Last updated: October 12, 2016

Pros: Easy to blend in, reliable for notifying about calls and texts

Cons: Ditto's small size is easy to lose, plus the device disconnects if not very close to your smartphone

Tethered to my phone, I resent having to constantly check the device so I don't miss a key call or text. Yes, I should be able to sense a vibration or ringtone. But I live in New York City: The general din of Manhattan mutes and disables any alert from my pocket.

Hence Ditto ($39.95): a chocolate candy-sized device that clips to your clothes and acts as a surrogate for your smartphone.

Launching Ditto couldn't be more simple. After opening the box (check), I downloaded the app. I have an iPhone. But Ditto also works with Android devices. Over Bluetooth, the app paired with my iPhone 5S instantly. Battery-operated, I ran Ditto for weeks and never needed to change the watch-sized power source. Even better? I got an alert on my phone when that started to run low. (Thank you.) The gadget clips like a clothespin. Push, attach, let go.

For a tech device, Ditto is beginner-friendly. A wearable in training if you will.

I don't need to be reminded for every tweet, email or post. So I set my custom alerts for texts, phone calls and tethering (for when Ditto disconnected.) I also set vibrations for Instagram and Facebook. In terms of social media responses, I got a few. But they weren't reliable. Still, Ditto did alert me to every text and call. Sometimes when I didn't even want to know.

For example, I'm not big on texting. Some of my friends though are: preferring to send one or 12. A minute. If in a meeting, your Ditto striking a dancing beat on a lapel can be distracting. You could turn off the device at those times. But that of course defeats the purpose of a gadget meant to buzz you to attention.

Another wrinkle: Ditto needs to be close to your smartphone. Very close. If I left a room, Ditto buzzed, no longer connected. I found that irritating, rendering the device a bit unusable at times. That's less a fault however of Ditto's, and more to the workable range of Wi-Fi and Bluetooth—issues that are being addressed as IoT grows more ubiquitous.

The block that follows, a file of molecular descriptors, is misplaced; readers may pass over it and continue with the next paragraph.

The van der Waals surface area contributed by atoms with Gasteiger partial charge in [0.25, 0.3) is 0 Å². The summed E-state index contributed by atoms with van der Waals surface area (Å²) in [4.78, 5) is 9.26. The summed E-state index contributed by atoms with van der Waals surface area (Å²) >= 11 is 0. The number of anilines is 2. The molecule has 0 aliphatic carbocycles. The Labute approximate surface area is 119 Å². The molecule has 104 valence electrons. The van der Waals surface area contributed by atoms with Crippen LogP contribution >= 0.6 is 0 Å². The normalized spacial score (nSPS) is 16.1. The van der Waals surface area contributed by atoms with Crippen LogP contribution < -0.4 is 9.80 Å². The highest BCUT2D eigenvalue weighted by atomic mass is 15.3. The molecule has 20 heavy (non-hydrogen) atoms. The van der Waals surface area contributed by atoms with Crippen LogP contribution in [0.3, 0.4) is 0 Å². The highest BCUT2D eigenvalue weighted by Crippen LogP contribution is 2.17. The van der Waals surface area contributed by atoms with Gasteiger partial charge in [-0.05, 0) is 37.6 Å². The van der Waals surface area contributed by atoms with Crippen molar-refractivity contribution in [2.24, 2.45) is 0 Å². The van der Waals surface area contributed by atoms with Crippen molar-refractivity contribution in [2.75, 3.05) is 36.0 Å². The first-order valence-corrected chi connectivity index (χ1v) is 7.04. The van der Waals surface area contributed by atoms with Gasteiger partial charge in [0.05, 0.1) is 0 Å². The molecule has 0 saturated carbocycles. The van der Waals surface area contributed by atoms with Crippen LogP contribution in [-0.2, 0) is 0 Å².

Ditto's size, however? A win. At about one-inch long, I never felt the device stood out or called attention to itself. The company sent me a black Ditto. As that's the color of 90 percent of my wardrobe, I felt we made a perfect match. I even liked the design: the see-through plastic backing let me check out the sensors and wires. I'm a gadget kind of person: A chance to peek behind the covers of any technology is, to me, playful.

The problem? I lost it. And that's where Ditto's size was an issue. I left the gadget multiple times on my clothes, saving it only at the last minute before a potential drowning in the wash. Another time, I misplaced the button-sized gadget in my bedroom. How did I know it was in there? Because when I walked into the room, the Bluetooth finally kicked in, pairing with the device, which appeared under the bed. (I blame the dog.)

Also, I didn't find I checked my smartphone any less while using Ditto. Like Ringly, another smart wearable that alerts you to calls, emails and the like, Ditto was fun to use. But as the days went on the vibrating device was less novel and more novelty. I might still find times when Ditto has a use: during a movie or maybe a presentation (if I'm not speaking). Will I keep using Ditto? Yes, occasionally. When I can find it again.


For more ideas on wearables, check out Fitness Trackers: What You Need To Know Before You Buy